The parish choir director wears many hats: conductor, organist, composer, liturgist, teacher, singer, and yes, even catechist.
People join the parish choir for different reasons. Many join for the same reason they sing with any choir: it is an opportunity to express themselves through music, to enjoy singing, and participate in musical fellowship with their peers. What sets the parish choir apart from your local community choir, though, is the liturgical and spiritual dimension.
Church choirs (should) focus exclusively on liturgical music, music that participates in, highlights, and elevates the Mass. Liturgical music is, first and foremost, prayer. Singers participate in the parish choir because music has a religious connection for them, as well. It is a way in which they draw closer to God.
We choir directors need to keep that last reason in mind during our rehearsals and preparation. How often do we choose pieces of music while preparing for the liturgy and think, “Wow, this piece is just perfectly appropriate for the Feast of Saint Whomever,” but never explain to the choir just why the piece was chosen. Surely, some of them already understand, but for the most part, members of your choir have the same catechesis that the rest of the parish has, that is to say, not very much. This way of feeding your choir helps them worship better, and frankly, helps them to sing the music better, too.
The catechist/music director needs to know his or her material well. It’s not enough to choose music because “it’s pretty,” and while using the Gradual or Missal propers is an ideal musical choice, it is no more helpful spiritually to the choir if they don’t understand why a particular text is chosen for a particular feast. For example, for the Fifth Sunday of Lent this year, why is the Offertory Antiphon:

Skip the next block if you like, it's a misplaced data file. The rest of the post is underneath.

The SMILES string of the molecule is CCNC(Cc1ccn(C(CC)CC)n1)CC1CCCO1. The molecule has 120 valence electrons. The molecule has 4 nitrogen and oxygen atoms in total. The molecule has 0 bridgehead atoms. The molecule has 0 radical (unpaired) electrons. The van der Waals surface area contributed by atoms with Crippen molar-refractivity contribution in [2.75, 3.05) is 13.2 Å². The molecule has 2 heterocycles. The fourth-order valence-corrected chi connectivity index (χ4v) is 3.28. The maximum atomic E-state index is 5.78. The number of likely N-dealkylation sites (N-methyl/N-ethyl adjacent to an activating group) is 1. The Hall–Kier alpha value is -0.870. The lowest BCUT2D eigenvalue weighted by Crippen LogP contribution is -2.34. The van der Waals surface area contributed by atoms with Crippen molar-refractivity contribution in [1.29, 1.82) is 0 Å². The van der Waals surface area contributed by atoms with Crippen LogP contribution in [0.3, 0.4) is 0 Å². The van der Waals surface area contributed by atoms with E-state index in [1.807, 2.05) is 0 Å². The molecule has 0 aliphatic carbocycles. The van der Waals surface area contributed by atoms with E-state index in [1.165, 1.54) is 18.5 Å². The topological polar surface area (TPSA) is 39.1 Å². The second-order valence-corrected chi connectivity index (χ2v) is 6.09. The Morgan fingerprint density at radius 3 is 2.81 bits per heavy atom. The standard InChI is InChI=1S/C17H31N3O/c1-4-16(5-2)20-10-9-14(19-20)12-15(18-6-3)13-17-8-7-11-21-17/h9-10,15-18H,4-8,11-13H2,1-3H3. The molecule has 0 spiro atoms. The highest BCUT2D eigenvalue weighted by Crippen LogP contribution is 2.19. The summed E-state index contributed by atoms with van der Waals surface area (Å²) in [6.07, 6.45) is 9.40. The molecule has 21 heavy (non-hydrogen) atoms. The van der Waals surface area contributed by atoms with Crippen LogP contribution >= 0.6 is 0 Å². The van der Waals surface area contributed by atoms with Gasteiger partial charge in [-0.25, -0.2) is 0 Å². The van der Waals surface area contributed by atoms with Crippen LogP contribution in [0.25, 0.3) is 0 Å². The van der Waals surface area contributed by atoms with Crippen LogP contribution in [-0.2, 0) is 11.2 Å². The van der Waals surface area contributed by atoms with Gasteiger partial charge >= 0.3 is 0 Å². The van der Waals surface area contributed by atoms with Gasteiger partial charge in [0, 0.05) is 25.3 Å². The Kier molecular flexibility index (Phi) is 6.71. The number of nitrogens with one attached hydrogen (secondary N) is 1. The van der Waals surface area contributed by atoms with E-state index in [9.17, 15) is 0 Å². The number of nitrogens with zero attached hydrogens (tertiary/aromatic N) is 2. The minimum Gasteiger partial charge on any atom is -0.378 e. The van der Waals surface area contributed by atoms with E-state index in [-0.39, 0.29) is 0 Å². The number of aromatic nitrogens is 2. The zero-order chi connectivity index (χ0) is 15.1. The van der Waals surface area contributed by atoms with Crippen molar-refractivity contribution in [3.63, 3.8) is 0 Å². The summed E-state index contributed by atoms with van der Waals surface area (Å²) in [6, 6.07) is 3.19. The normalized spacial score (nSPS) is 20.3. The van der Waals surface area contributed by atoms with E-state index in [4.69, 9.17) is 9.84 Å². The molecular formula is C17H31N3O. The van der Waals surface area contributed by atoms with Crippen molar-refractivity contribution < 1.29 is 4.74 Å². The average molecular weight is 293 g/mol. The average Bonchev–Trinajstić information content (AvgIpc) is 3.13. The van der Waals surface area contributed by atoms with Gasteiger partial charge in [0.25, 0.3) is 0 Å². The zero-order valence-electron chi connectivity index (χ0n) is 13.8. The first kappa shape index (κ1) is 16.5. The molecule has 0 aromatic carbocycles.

“I will praise you, O Lord, with my whole heart; deal bountifully with your servant, that I may live and observe your word; revive me according to your word, O Lord,” such a good musical accompaniment?
Why, to me, that sounds like the song of praise that the woman caught in adultery would have sung to Jesus, who saved her life. Teach your choir that.
Singers join the church choir for the same reason they join any other church activity: because they are hungry for something. Use the music you sing as an opportunity to feed them, and listen as their song becomes even more beautiful because they understand it more fully.
Andrew Motyka is the Archdiocesan Director of Liturgical Music and Cathedral Music for the Archdiocese of Indianapolis. This piece was excerpted from the blog, Views from the Choir Loft.